The ketogenic, or keto, diet is a diet rich in fats, moderate in protein, and very low in carbs.
It has long been used to treat epilepsy, a brain disorder that causes seizures.
Owing to its therapeutic effects in managing epilepsy, the keto diet has been suggested to alleviate or prevent other brain disorders like migraine.
This article examines the evidence to determine whether the keto diet can help prevent migraine.
Keto refers to a diet that consists primarily of fats with very few carbs — usually less than 50 grams daily (
For reference, the average American adult consumes 200–350 grams of carbs daily (
Carbs are found in a variety of foods, such as fruits, breads, cereals, pasta, milk and other dairy products, as well as starchy vegetables like potatoes and corn.
Normally, your body breaks down carbs from these foods into glucose to supply your cells with energy.
Yet, when you severely restrict carbs from your diet for 3–4 days, your body must look for alternative fuel sources to meet its energy needs (
It does so by breaking down fats in your liver to produce ketones, which your body and brain can easily use for energy.
Your body enters a metabolic state called ketosis when blood ketone levels rise above normal.
It has been suggested that these ketones have protective effects against migraine (
Migraine is characterized by headaches that cause severe throbbing or pulsing pain, usually on one side of your head (
This pain may be accompanied by other symptoms, such as nausea and sensitivity to light or sound.
While the exact mechanism remains unclear, it’s thought that the ketones produced while on a keto diet restore brain excitability and energy metabolism to counteract brain inflammation in people with migraine (
Consuming a low number of carbs on a keto diet forces your body to shift its metabolism from using carbs as fuel to using ketones. These ketones have been suggested to alleviate migraine.
Early research has suggested that the keto diet may be beneficial for preventing or treating migraine.
The first report dates back to 1928, when medical literature reported that 39% of people experienced some improvement in migraine frequency and severity with the keto diet (
A later study in 1930 demonstrated that 28% of people with migraine who followed a keto diet experienced no migraine attacks for up to 3 months after entering ketosis, with another 25% reporting less severe or less frequent migraine attacks (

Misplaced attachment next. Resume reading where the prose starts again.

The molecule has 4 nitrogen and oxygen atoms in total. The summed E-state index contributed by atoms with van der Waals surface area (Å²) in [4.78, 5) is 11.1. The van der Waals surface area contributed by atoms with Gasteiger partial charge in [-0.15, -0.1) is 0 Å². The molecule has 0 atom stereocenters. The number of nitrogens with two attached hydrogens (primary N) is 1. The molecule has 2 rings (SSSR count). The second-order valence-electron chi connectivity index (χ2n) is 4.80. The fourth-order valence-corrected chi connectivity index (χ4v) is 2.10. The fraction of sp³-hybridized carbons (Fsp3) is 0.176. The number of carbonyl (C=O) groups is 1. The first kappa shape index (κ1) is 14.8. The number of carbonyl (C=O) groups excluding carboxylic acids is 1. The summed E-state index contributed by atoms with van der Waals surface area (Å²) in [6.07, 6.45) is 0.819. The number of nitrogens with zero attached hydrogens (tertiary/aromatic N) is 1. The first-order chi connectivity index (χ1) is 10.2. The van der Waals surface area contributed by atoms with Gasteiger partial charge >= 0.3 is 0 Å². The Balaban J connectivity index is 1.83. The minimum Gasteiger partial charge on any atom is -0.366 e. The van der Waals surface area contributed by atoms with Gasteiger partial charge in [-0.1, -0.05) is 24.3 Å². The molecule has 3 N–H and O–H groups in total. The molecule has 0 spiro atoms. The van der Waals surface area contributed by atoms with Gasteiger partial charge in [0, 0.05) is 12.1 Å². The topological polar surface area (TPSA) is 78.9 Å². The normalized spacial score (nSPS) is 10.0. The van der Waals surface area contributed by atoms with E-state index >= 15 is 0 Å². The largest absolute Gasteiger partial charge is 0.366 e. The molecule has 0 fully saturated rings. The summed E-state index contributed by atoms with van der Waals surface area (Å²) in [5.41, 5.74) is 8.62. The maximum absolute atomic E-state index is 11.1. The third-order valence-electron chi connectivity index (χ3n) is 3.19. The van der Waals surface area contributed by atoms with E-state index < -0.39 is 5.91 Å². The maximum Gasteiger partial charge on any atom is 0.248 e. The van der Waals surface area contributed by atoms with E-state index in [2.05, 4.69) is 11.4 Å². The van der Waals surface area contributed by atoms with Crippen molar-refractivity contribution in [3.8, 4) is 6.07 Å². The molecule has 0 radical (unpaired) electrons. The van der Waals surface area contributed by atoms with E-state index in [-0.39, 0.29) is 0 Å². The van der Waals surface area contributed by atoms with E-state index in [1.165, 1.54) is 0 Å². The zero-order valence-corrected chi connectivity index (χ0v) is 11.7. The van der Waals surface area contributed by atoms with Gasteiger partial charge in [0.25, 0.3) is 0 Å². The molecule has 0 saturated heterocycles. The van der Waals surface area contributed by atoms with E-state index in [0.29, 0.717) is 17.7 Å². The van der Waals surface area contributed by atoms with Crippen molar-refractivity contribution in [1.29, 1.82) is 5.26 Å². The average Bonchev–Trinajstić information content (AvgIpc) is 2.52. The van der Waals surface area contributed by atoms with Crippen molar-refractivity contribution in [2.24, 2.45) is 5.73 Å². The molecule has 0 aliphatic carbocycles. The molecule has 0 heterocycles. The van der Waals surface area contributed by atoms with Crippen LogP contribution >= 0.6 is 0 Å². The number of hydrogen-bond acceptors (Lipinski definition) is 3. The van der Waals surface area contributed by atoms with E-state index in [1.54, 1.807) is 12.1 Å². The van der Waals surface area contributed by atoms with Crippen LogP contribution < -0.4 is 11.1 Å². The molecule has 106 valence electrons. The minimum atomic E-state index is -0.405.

However, since these reports, interest in the keto diet for migraine steadily declined, likely related to the diet’s strict nature and the development of over-the-counter and prescription medications for managing the condition.
Interest was later renewed when a 2015 observational study found that migraine frequency was significantly reduced in women who followed a low calorie keto diet for 1 month, compared with a standard low calorie diet (
Still, compared with the standard diet, women who followed the keto diet lost significantly more weight, suggesting that the reduction in migraine frequency may also be linked to weight loss rather than the keto diet itself.
To determine whether weight loss is linked to a decrease in migraine attack frequency, researchers performed a follow-up study.
The study noted that participants with migraine experienced an average of three fewer attacks per month while on a very low calorie keto diet, compared with a very low calorie non-keto diet, despite similar weight loss between the diets (
Strengthening these findings, another study observed significant reductions in migraine frequency, duration, and severity after a 1-month keto diet (
Collectively, these results suggest that the keto diet may treat migraine but not prevent the condition entirely.
Studies have demonstrated that the keto diet may help reduce migraine frequency, duration, and severity.
The current evidence suggests that a keto diet can help reduce migraine frequency, duration, or severity.
However, there’s still much to be learned about the keto diet before it can be routinely recommended as a primary or supplementary treatment option for people with migraine.
For example, it’s unknown whether a state of ketosis must be maintained continuously or only some of the time to experience its protective effects against migraine.
Moreover, all of the studies showing the beneficial effects of the keto diet on migraine were performed in adults who had overweight or obesity based on their body mass index (BMI).
Therefore, it’s unknown whether adults with a BMI in the “normal” range would experience the same benefits.
Most of the studies were also performed by the same group of researchers in the same geographical location and setting, which could bias the results and limit the generalizability of the findings to other populations.
Aside from these study weaknesses, the keto diet can be difficult to follow long term and cause changes to bowel habits. Plus, it may be contraindicated in people with certain liver conditions, such as pancreatitis, liver failure, and fat-metabolism-related disorders (
Interestingly, a study is underway to determine whether ketone supplements prevent migraine (
Exogenous ketone supplements are produced synthetically but have been shown to increase blood ketone levels, mimicking what happens when you follow a keto diet (
That said, ketone supplements may be an alternative to following a keto diet for managing migraine attacks.
Still, additional studies are needed to confirm the keto diet’s ability to manage migraine.
While the keto diet may be a promising treatment option for migraine, additional studies are needed.
The keto diet is a diet that shifts your metabolism from burning carbs to ketones for fuel.
These ketones may have protective effects against migraine, a brain disorder that causes throbbing head pain.
While promising, additional studies are needed to determine the efficacy of the keto diet for managing migraine.